AI Can't Fuck it Up!

AI skills scale fast, but human error births innovations like penicillin and X-ray. Our imperfections drive ingenuity, making us irreplaceably creative.

AI Can't Fuck it Up!
Photo by Michiel Annaert / Unsplash

The Unmatched Power of Human Error

In this article, I'm going to argue that the true power of Human Nature is its ability to make random mistakes and to recognize the value in their outcomes.

On the other hand, the true power of Artificial Intelligence is scalability. Once a model learns a new skill, that skill can be distributed worldwide within minutes. Do you remember Neo learning how to fly a chopper in "The Matrix?"

So, is Natural Intelligence a thing of the past?

After all, we, "old humans," need weeks to learn how to drive a car, months to play guitar, and years to become a decent chess player. At first glance, it looks like we'd overstayed our welcome.

The true power of Human Nature
is its ability to
make random mistakes.

But then I had an idea, an intuition if you concede it.

I began asking some different questions:

  • What would be the world without penicillin?
  • Or without X-Rays?
  • Or microwave ovens?
  • Or Vulcanized rubber?
  • Velcro? Pacemakers? Post-it notes?
  • ... or the Slinky?
The Slinky

You don’t need to answer, though.

I've run those questions through ChatGPT 4 to have a taste of what a super-intelligence may think:

🤖 "Without penicillin, many bacterial infections that are easily treatable today would be lethal. Medical surgeries would be riskier, life expectancy would likely be lower, and child mortality rates would be higher."

🤖 "Without vulcanized rubber, tires, seals, and many industrial parts would be less durable and effective. Transportation and machinery would be less reliable, affecting industries and daily life."

🤖 "Without X-rays, medical diagnoses and treatments would be less accurate and more invasive. Many conditions would be harder to diagnose early."

🤖 "Without microwave ovens, food preparation would be slower and more energy-intensive. Convenience foods designed for microwaving would be less common. People would rely more on traditional cooking methods."

Photo by Lynda Sanchez / Unsplash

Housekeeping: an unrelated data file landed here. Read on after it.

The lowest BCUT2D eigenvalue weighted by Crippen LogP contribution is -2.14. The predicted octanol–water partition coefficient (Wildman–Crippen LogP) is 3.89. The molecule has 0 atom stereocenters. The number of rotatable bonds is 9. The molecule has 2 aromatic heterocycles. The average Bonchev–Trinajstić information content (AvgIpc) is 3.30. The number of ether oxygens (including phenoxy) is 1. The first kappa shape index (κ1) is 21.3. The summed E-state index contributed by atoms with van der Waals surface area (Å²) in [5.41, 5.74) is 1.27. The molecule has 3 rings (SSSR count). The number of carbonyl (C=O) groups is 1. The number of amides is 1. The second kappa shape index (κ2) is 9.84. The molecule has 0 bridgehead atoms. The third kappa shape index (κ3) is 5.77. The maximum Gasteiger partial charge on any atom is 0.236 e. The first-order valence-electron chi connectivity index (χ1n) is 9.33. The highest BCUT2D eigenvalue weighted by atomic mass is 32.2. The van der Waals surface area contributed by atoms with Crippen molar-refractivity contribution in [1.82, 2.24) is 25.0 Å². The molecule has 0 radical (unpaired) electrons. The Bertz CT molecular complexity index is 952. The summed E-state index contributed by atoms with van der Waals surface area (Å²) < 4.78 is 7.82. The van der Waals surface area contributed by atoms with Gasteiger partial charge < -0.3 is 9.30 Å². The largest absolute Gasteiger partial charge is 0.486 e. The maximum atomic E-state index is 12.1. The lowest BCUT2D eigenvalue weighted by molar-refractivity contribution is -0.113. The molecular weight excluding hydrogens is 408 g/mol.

😅 OK then, by my understanding, microwave ovens were not such a good thing for humanity. If I read correctly, ChatGPT believes that without those ubiquitous appliances, we would actually eat healthier. I concur.

What would be the world
without penicillin?

But what about the other inventions?

Let's make a short recap:

  • No penicillin?
    ➡️ We die earlier and for silly reasons.
  • No X-Ray?
    ➡️ We die earlier due to missing diagnoses.
  • No Pacemakers?
    ➡️ We die earlier due to common arrhythmias.
  • No Vulcanized Rubber?  
    ➡️ You could not eat avocado in the middle of Minnesota's winter.

So we agree that inventions like penicillin, X-ray, and Vulcanized rubber are GOOD FOR HUMANITY.

X-ray dentist picture for ExpressDentist –
Photo by Jonathan Borba / Unsplash

Let's now run a different question to ChatGPT:

Would it be possible for an AI to invent penicillin,
If it wasn't already invented?

🤖 "No, an AI wouldn't be able to invent penicillin on its own. It can analyze data and suggest experiments, but the actual discovery process involves empirical lab work that AI currently cannot perform."

🤖 "No, an AI could assist in simulations or recommend experiments, but the physical process of invention and testing would still require human intervention."

... And it goes the same way for the other inventions I submitted to the Great Brain...

It appears ChatGPT wouldn't be able to help humanity regarding some fundamental discoveries. And it is quite open about it!

It began as a mistake
Photo by Santa Barbara / Unsplash

At this point, I really got intrigued by the critical power of the bot. However, I was shaken by the "cannot currently perform" as it implies that IT believes it will be able to perform such discoveries eventually.


Here we go with the last question, I promise.

What missed accidental invention, if never discovered, could have halted AI development?

🤖 "If penicillin hadn't been accidentally discovered, widespread bacterial infections could have severely impeded human progress, potentially making the development of artificial intelligence unlikely."

Here we go again with penicillin.

Feels like we're going in circles from now on.

But I feel much better after writing this piece. I believe even more in our inexplicable capability of making mistakes and making something useful out of that.

Shortly put, I believe AI will never be able to fuck up as bold and spectacularly as I can do. And that makes me irreplaceable.